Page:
• Jan Baker

In a Land Far, Far Away....

So last week I was all excited and fired up about our new range of boxes, but I fancy, by now, you're all a bit weary of shopping or, maybe at the othe extreme, like me, panicking with the latest lockdown as you've not finished your Christmas shopping and they've shut all the shops down early! So, I've taken a breath with this post and taken us right back to the beginning. Have any real idea of how massage began? Cue me stressing over how to spell words (if Christmas wasn't enough!)

Anyway, in a land far, far away.....

The earliest form of massage therapy was being invented. Way back in fact in 2,700 BC in ancient China. Did you know that the first form of massage was documented in a book and was developed from Acupuncture (where they push needles in you)? Called Acupressure, this involved applying pressure using the hand before inserting the needles. Personally, I have never really understood why anyone would want to have a pile of needles shoved in them voluntarily but there you go.

The Egyptians then got in on the act and developed a technique that has shaped a well-known modern therapy today - you're bound to have heard of it. If you look at early Egyptian pictures, they show people massaging feet - we call this Reflexology today. I think I definitely prefer feet to needles!

And then they throw in words nobody can spell. Ayurvedic medicine! This time an Indian development which could have been used even earlier than Chinese Acupressure. It is here that you will find the first known written massage therapy traditions, and this is the reason why it's considered the basis of holistic medicine because it combines meditation, relaxation and aromatherapy. (Definitely an improvement on needles!)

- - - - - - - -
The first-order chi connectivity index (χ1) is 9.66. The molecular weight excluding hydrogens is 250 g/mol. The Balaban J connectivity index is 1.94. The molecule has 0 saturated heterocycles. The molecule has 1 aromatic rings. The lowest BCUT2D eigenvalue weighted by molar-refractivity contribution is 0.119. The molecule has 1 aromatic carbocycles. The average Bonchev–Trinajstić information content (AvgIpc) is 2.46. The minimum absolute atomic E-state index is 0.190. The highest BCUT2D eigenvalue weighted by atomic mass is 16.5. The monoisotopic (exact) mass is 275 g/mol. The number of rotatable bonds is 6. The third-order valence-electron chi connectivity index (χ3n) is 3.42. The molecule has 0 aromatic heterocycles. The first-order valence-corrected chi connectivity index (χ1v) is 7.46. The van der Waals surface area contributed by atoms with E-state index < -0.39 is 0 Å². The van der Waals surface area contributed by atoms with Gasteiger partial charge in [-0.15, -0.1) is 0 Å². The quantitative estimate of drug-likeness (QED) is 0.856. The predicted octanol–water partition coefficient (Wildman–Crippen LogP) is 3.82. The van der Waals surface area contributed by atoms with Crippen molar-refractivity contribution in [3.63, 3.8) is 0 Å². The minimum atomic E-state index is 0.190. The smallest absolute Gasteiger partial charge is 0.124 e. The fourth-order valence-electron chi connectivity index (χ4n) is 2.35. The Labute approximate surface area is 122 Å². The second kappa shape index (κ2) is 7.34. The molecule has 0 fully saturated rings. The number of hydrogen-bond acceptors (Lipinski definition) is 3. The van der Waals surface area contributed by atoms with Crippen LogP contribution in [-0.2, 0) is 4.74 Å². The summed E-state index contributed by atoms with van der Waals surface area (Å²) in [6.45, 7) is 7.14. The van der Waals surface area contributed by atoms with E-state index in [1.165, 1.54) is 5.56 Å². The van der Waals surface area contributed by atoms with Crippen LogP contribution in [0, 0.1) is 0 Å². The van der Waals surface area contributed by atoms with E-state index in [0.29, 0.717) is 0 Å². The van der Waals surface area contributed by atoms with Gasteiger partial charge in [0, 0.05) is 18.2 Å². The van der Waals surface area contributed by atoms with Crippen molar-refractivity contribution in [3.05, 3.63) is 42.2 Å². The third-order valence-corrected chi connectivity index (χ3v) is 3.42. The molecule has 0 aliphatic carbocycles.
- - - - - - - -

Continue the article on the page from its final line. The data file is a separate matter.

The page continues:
About 1,000 BC, the Japanese then got involved and Buddhist monks began to adapt Chinese massage techniques. That gave us Shiatsu: use of pressure through the thumbs, fingers and palms to raise energy levels. You should definitely try this if you get the chance! I often add a bit of this to my massages when I find lots of knots in the shoulders!

And the massage we think of today, the use of specific techniques to reduce knots in the body and relax sore and tightened muscles through therapeutic rubbing (getting better all the time!), was heavily influenced by the Greeks between about 800-700 BC.

Here you have to think sport's massage; Greek men were extremely athletic. Seriously though, if you know your history, you'll know that men sat around watching naked men performing sport in the open air - all I'll say is that it's a good job it's warm in Greece!

It was also around this time that their doctors, or physicians, started to use herbs and oils and here began Aromatherapy massage. Which makes me very happy as I'm as far away from needles as I can be!

Hippocrates, in the fifth century, was your man here. He advised adding friction to treat physical injuries and promoted the use of massage together with a healthy diet, rest, fresh air and music to achieve optimum health. And when a man called Per Henrik Ling in the 19th Century created what we now know as Swedish massage, well, what more could you want? This is probably the most well-known form of massage in the world.

While techniques have evolved to include a variety of healing treatments under the umbrella of massage therapy, the basic principles in fairness haven't changed much at all.

Since massage is used for common symptoms of pain and/or stress and relaxation and involves the hands, it still uses the same principles from thousands of years ago. Isn't that reassuring? Thousands of years of development...and you get the benefits!

Oh and if you've ever tried Acupuncture, please do let me know what it's like. You never know, you might just persuade me to have a go!

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